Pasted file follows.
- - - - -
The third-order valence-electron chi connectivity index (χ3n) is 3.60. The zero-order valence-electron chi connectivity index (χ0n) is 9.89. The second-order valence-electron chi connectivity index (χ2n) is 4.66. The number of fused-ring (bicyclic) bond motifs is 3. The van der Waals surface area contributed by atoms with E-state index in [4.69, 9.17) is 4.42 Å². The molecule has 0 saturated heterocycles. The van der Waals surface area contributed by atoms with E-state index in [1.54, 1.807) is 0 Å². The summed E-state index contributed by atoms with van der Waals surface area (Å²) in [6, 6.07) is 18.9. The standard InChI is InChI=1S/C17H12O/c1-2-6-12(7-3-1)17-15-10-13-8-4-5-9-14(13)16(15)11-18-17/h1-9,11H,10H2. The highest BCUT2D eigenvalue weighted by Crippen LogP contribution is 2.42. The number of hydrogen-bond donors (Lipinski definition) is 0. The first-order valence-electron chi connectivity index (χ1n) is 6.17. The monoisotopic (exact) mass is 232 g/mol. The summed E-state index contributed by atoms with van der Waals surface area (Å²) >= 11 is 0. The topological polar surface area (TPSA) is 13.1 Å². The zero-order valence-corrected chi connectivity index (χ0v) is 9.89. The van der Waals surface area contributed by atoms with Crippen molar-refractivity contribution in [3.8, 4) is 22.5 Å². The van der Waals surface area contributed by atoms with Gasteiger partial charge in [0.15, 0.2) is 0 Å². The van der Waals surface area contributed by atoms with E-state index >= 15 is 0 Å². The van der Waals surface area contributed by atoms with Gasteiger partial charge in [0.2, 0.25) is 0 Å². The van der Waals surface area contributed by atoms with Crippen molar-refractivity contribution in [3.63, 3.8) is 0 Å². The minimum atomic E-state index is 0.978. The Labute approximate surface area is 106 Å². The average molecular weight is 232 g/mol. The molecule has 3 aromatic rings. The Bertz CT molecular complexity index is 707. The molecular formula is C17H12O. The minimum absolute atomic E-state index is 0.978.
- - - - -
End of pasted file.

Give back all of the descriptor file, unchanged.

The third-order valence-electron chi connectivity index (χ3n) is 3.60. The zero-order valence-electron chi connectivity index (χ0n) is 9.89. The second-order valence-electron chi connectivity index (χ2n) is 4.66. The number of fused-ring (bicyclic) bond motifs is 3. The van der Waals surface area contributed by atoms with E-state index in [4.69, 9.17) is 4.42 Å². The molecule has 0 saturated heterocycles. The van der Waals surface area contributed by atoms with E-state index in [1.54, 1.807) is 0 Å². The summed E-state index contributed by atoms with van der Waals surface area (Å²) in [6, 6.07) is 18.9. The standard InChI is InChI=1S/C17H12O/c1-2-6-12(7-3-1)17-15-10-13-8-4-5-9-14(13)16(15)11-18-17/h1-9,11H,10H2. The highest BCUT2D eigenvalue weighted by Crippen LogP contribution is 2.42. The number of hydrogen-bond donors (Lipinski definition) is 0. The first-order valence-electron chi connectivity index (χ1n) is 6.17. The monoisotopic (exact) mass is 232 g/mol. The summed E-state index contributed by atoms with van der Waals surface area (Å²) >= 11 is 0. The topological polar surface area (TPSA) is 13.1 Å². The zero-order valence-corrected chi connectivity index (χ0v) is 9.89. The van der Waals surface area contributed by atoms with Crippen molar-refractivity contribution in [3.8, 4) is 22.5 Å². The van der Waals surface area contributed by atoms with Gasteiger partial charge in [0.15, 0.2) is 0 Å². The van der Waals surface area contributed by atoms with E-state index >= 15 is 0 Å². The van der Waals surface area contributed by atoms with Gasteiger partial charge in [0.2, 0.25) is 0 Å². The van der Waals surface area contributed by atoms with Crippen molar-refractivity contribution in [3.63, 3.8) is 0 Å². The minimum atomic E-state index is 0.978. The Labute approximate surface area is 106 Å². The average molecular weight is 232 g/mol. The molecule has 3 aromatic rings. The Bertz CT molecular complexity index is 707. The molecular formula is C17H12O. The minimum absolute atomic E-state index is 0.978.